If our society remains stuck on pause for much longer, the ripple effects will be more damaging than you can ever imagine. But evidently, some are unable to reflect upon these secondary and tertiary impacts. Some - like Patton Oswalt - think we can stay in and watch Netflix indefinitely. Some, to put it frankly, are completely divorced from reality.

The reason we locked down to begin with was to slow the spread of the coof so that our healthcare system wouldn't be overwhelmed. Yet now, certain people are demanding that we move the goalposts -- that we remain locked down until we've developed a vaccine or otherwise eradicated the danger of infection entirely. This is bat-crap insane. Keeping everyone at home and on the government teat is simply not sustainable. As a wise science fiction author once wrote, "There ain't no such thing as a free lunch."

I'm going to diverge from the usual responses to Oswalt's out-of-touch BS and say something bold: yes, this is about going to Fuddruckers. Do you know how many working class folks had jobs in those dining rooms before all this began? If we all started going to Fuddruckers again, we'd ensure the continued employment of many thousands of people! That's not putting money and comfort before lives; that's actually saving people from abject poverty and despair -- two things with documented mortality rates.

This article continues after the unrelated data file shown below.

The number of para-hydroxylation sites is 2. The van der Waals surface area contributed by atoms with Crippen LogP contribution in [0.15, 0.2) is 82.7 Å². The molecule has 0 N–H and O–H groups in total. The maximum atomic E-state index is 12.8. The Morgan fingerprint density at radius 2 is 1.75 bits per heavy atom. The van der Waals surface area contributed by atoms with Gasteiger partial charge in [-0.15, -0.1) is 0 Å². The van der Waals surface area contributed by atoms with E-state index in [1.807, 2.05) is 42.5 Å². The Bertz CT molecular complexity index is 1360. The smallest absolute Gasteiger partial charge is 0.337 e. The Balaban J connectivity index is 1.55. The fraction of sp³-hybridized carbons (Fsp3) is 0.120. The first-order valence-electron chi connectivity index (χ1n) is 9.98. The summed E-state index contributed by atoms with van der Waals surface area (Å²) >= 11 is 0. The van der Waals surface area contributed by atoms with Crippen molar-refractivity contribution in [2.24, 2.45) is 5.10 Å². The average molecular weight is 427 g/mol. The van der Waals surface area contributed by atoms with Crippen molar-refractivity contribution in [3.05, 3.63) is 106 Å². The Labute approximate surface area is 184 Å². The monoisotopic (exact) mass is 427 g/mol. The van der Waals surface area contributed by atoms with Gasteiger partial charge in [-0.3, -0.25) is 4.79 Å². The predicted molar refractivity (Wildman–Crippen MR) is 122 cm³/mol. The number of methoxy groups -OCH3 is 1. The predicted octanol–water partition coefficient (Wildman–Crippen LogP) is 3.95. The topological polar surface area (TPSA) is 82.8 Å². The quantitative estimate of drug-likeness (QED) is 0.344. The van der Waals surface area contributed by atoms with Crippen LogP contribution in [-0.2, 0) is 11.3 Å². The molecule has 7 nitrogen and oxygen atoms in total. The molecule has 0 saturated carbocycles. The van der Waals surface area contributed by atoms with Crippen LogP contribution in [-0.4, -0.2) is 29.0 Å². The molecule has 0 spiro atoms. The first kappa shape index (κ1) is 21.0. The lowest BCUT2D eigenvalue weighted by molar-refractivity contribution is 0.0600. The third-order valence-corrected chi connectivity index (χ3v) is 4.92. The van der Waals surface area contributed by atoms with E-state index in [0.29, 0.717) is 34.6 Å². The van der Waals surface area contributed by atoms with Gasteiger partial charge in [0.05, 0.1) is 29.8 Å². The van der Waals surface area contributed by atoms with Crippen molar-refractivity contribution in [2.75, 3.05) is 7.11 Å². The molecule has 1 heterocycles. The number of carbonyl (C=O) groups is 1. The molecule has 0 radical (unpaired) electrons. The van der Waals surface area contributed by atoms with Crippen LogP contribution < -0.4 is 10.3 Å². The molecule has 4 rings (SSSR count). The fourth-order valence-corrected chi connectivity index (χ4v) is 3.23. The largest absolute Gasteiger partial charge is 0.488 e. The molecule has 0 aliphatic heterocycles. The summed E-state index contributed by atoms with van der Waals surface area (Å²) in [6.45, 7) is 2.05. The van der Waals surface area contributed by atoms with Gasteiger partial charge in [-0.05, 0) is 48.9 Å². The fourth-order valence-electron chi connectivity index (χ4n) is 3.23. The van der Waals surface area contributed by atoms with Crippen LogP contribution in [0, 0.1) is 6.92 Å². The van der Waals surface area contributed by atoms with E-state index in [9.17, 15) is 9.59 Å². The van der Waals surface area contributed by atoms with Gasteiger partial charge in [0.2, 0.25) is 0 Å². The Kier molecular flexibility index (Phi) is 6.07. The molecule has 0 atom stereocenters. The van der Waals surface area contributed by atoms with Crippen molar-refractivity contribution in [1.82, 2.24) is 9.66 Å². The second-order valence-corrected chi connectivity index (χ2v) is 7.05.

Of course, it's not only about going out for a burger. Large chains like Fuddruckers can probably absorb some loss when all is said and done. What really worries me is the coming destruction of Main Street USA -- all those mom-and-pop shops that can't protect themselves with a corporate shield. The tourist-trappy towns I love to visit - like North Conway Village, NH, or Gatlinburg, TN - depend on places like these. So too does my future place of residence just outside of Washington, VA. (I wonder: is Chef Patrick over at the Inn doing okay? If he goes under, my father will be crying in heaven.) (And what about Hackleys General Store? That place is literally the center of Amissville. If Hackleys folds, where will our future neighbors gather instead?) (Okay, enough with the anxious parentheticals, Steph, and get on with it!) Each threatened small business represents a family dream - and perhaps even a whole community - in peril. But we're just supposed to set that aside until the bat flu risk has been reduced to zero?